The Risks and Rewards of the Covered Call Strategy

I like to show investors not only how to make money in the markets, but also how to use leverage to maximize their return on investment (ROI). Often it requires embracing new methods.

Here, I discuss a profitable weapon to add to your investing arsenal: the covered call. I compare the pros and cons of this strategy and when it’s the most appropriate.

I elaborate on all of these points, in my embedded “training video” below. Next issue of Power Profit Trades, I will provide a specific example of a covered call opportunity for you to act on.

The covered call can potentially generate extra income over and above the conventional buy-and-hold tactic – but only under the right circumstances. Let’s get started.

With this strategy, you own stock and you’re selling the right to buy your stock at a specific price on or before a specific expiration date.

To execute a covered call, you first have to own stock or buy stock. Your stock may or may not be bought. To give someone the right to buy your stock, you sell a call option. A call option is a contract that gives the buyer of it the right to buy stock at a certain price (strike price) on or before a certain date (expiration).

One options contract is the right to 100 shares of stock. For you to undertake a covered call strategy in your account on a stock you own, you must hold at least 100 shares of it. If you have 158 shares of stock you can only initiate one contract, because there are no contracts for 58 shares or .58 of a contract.

The term “covered” means you “own” the stock. When you sell the call option you must wait until someone in the marketplace exercises their right (the option) to buy your stock at the strike price or expiration.

“Called out” of your stock is the term for when your stock is bought away from you.

This would happen if the stock went high enough above the strike price that someone deems it better to execute the purchase of your stock at that lower strike price, versus the current market value of the stock.

Example: You sold a 50 Call against your 100 shares of stock and the stock goes to $57. Someone may think it is a better value for them to exercise their right and buy your stock at $50 instead of $57 per share, even if they paid $2 for the option right to do so. The $52 cost ($2 for the option + $50 for the stock = $52) versus market price of $57 still gives them a profit.

If you aren’t called out and expiration comes and goes, you get to KEEP the premium for which you sold the call option. In the above example, you would keep the $2 times 1 contract or 100 shares, equaling a profit to your account of $200.

The great thing about this is you get to keep that money, plus you get to keep your stock. You can look at the next month or further out and decide if you want to put your stock up for sale again and get paid to do it … again!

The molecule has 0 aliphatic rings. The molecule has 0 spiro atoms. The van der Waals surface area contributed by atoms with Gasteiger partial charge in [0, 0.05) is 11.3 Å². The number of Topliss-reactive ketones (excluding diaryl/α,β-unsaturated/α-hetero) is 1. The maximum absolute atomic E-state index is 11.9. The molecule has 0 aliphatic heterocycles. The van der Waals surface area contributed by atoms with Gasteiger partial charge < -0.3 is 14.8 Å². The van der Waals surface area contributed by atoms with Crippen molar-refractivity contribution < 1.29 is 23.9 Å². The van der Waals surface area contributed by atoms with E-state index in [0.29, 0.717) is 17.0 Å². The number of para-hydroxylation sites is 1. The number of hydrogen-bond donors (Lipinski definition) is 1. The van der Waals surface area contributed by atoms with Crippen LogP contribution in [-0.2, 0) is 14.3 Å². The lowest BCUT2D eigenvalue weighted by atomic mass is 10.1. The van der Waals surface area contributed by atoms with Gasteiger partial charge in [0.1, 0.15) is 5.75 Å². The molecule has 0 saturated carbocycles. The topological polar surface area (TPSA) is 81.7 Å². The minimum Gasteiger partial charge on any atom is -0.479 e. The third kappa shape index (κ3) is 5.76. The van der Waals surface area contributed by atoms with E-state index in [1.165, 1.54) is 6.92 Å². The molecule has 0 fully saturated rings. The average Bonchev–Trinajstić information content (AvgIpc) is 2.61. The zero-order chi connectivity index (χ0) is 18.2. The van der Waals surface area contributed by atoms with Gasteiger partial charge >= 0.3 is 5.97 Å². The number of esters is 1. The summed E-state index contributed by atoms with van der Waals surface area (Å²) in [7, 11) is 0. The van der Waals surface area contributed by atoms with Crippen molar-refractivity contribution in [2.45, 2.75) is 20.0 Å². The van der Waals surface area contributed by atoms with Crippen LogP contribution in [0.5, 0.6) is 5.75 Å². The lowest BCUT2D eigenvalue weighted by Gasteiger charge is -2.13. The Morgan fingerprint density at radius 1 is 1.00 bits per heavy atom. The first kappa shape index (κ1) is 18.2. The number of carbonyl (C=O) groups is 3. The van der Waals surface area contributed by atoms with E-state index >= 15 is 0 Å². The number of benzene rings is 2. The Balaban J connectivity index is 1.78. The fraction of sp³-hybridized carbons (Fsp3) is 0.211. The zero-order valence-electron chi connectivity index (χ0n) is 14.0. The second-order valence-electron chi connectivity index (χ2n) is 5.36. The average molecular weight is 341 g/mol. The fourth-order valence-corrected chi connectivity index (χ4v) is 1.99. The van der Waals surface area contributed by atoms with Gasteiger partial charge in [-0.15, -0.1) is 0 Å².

“Covered Calls” Can Be Expensive

Why? Because it involves owning stock – at least 100 shares, to be precise. If you already own stock and you don’t mind if it gets bought from you or not, this may be a way to generate additional income on a monthly basis.

But think about that last point: If you don’t mind the stock getting bought from you. If you inherited that stock or got it as a gift when you were a child and you know someone somewhere would be very disappointed if you sold that stock or you truthfully would rather hold on to it for the long haul, DO NOT undertake the covered call strategy, because you could get the stock called away from you.

Let’s also consider cost. As a case study, look at a hypothetical situation with Amgen Inc. (NASDAQ:AMGN). For a covered call on AMGN as a cash flow strategy, you’d have to buy at least 100 shares of the stock. The price of AMGN at the close on July 6 was $154.50, so a minimum of 100 shares would cost $15,450.

Now write a covered call. The term “write” when it comes to the markets means “sell.” Writing covered calls means to sell options on stock you own. If you don’t own the stock and you sell a call, it’s considered an uncovered position or what the market calls a “naked” position. Stay covered; it’s less risk.

To reiterate, your cost for owning 100 shares in this scenario is $15,450, which allows you to write a covered call on the 100 shares for whichever month you like. Since we’re looking at this as a cash flow position, our time frame will be roughly a month out.

Using the July Week5 expiration, one could sell the $155 Calls for $4.08. What does that look like to the account? For one, take the cost of 100 shares of AMGN $15,450 and take in for the sale of the option contract $408, and your cost basis in the stock is reduced to a cost of $15,042.